Drone pilot Reuben Burciaga was fined $20,000 by the Federal Aviation Administration (FAA) after his fly-away DJI Phantom 3 drone landed right next to an active runway at McCarran International Airport in Las Vegas.

The drone incident took place in June of 2018 when Burciaga wanted to take an aerial photo of a Ferris wheel. Early on during the flight, he lost control of the DJI Phantom 3. The drone then slowly drifted for more than two miles towards the airport before landing right next to an active runway. The FAA issued the ‘careless and reckless” drone pilot a fine of $14,700 that increased to around $20,000 after Burciaga failed to pay or appeal on time.

It is illegal to fly a drone over or near the strip in Las Vegas as it is within 5 miles of McCarran International Airport. Only Part 107 licensed drone pilots with special permission from the FAA would possibly be allowed to fly there. This, however, did not stop Burciaga, a tourist from California to launch his DJI Phantom 3 to take a photo of a nearby Ferris wheel.

Reuben Burciaga explained his action to Fox 5 KVVU-TV as follows:

“You know what, I really want to get a picture of this Ferris wheel. I’m gonna try it one more time. I went up to the parking structure in a far corner of Ceasar’s Palace. Took it off. No problem with GPS. Once I was comfortable with the GPS lock, I took it forward towards I believe it was the LINQ. I got about to the strip and that’s when I started losing GPS. When I lost control is when it started acting all weird and it just took off. And it never gave me an opportunity to make any type of adjustments.”

After the pilot lost control, the DJI Phantom 3 then drifted over two miles at an altitude of 450 feet towards McCarran International Aiport where it landed only a few feet away from an active runway. Airport workers found the unmanned aircraft and turned it over to the FAA.

Initially, the FAA had some trouble finding the drone pilot as the registration number on the aircraft was labelled incorrectly.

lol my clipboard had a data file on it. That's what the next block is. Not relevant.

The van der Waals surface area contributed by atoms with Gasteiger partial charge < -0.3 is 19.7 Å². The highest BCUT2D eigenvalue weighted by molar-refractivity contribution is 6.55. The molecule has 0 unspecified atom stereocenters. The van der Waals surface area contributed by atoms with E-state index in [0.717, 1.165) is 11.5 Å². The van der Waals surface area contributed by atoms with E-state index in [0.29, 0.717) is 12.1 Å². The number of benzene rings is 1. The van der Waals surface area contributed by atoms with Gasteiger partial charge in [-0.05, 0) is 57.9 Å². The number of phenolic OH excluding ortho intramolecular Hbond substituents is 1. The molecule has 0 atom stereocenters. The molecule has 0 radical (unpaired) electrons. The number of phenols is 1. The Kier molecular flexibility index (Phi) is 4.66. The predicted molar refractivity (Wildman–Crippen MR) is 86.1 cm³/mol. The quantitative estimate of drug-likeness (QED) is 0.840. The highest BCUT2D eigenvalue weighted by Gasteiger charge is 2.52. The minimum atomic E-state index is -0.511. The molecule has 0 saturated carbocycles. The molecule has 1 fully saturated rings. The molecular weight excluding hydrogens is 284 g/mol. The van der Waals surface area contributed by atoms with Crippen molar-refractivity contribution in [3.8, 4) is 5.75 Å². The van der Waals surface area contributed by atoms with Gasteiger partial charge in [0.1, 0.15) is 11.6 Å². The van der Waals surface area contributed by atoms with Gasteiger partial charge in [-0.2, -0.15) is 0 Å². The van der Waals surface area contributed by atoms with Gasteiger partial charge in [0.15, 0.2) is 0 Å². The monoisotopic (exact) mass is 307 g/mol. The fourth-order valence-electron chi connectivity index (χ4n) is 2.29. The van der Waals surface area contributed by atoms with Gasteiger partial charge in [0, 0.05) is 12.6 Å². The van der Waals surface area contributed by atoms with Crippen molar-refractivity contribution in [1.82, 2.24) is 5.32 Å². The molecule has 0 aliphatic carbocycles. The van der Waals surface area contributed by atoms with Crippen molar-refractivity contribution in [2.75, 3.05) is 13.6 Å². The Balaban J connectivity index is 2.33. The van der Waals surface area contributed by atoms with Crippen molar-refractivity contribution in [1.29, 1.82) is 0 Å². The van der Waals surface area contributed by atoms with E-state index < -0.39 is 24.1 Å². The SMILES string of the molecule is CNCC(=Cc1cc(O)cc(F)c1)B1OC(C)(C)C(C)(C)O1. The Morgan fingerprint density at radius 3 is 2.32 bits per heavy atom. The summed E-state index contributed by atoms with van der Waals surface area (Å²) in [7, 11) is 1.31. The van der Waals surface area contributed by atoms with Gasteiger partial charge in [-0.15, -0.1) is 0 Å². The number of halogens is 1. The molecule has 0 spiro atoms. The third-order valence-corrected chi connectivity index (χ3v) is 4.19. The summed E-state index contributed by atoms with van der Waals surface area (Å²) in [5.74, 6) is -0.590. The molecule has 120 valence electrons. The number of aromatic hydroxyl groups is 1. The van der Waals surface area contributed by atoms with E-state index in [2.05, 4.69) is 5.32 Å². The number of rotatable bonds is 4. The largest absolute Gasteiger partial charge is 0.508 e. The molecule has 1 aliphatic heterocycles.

FAA spokesperson Ian Gregor said that:

“Our investigators got a little bit creative and started transposing drone numbers into the system and lo and behold that’s when the drone popped up in the registry. And we were able to link it back to the owner.”

The FAA then sent a letter to Reuben Burciaga listing nine violations including:

  • Flying a drone without permission
  • In controlled airspace
  • Flying over people
  • Imposing a hazard to other aircraft

Gregor continued to explain that:

“This is really a very serious incident which is why we impose such a large fine. In this situation, the pilot committed to a litany of serious violations and really flew the drone carelessly and recklessly. An incident like this could’ve resulted in a plane hitting the drone or in disruption of airport operations or in injuries to people walking on the strip if it had crashed there. It was very fortunate that it ended up crashing where it did and didn’t cause any damage or injury. But this individual did not respond to any of the letters we sent him and did not avail himself of the appeals process so the time to appeal expired without him ever filing one.”

In the interview with Fox 5 KVVU-TV, Reuben Burciaga said that:

“I was really apologetic to them because I understand that’s serious. You know, an airplane full of people. That’s dangerous.”

About the hefty fine he said:

“I think it’s excessive. I was willing to pay a fine. I admit to some fault in this but I was just trying to take a picture of a time in Vegas. It is difficult to fight it I don’t have the money to fight it. I mean I wouldn’t even have an idea of how to fight it. That’s half of my year’s, you know, paycheck just for trying to take a picture.”

And on his Youtube page, he adds that:

“My drone flew away after loosing [sic] GPS, drifting 4 miles away landing at McCarren airport when Trump was in town and [the] drone was intercepted by secret service. Even after showing it was a system failure I was still fined 15,000!!!”

If President Trump indeed was in town at the time of this fly-away, it would mean that a TFR must have been in place which would make flying a drone even more irresponsible.

According to the news outlet, the fine is now in the hands of the US Treasury Department that will look to pay the fine out of any money that is owed to Burciaga such as social security benefits or income tax returns.

 

ARTICLE COURTESY OF UAS VISION

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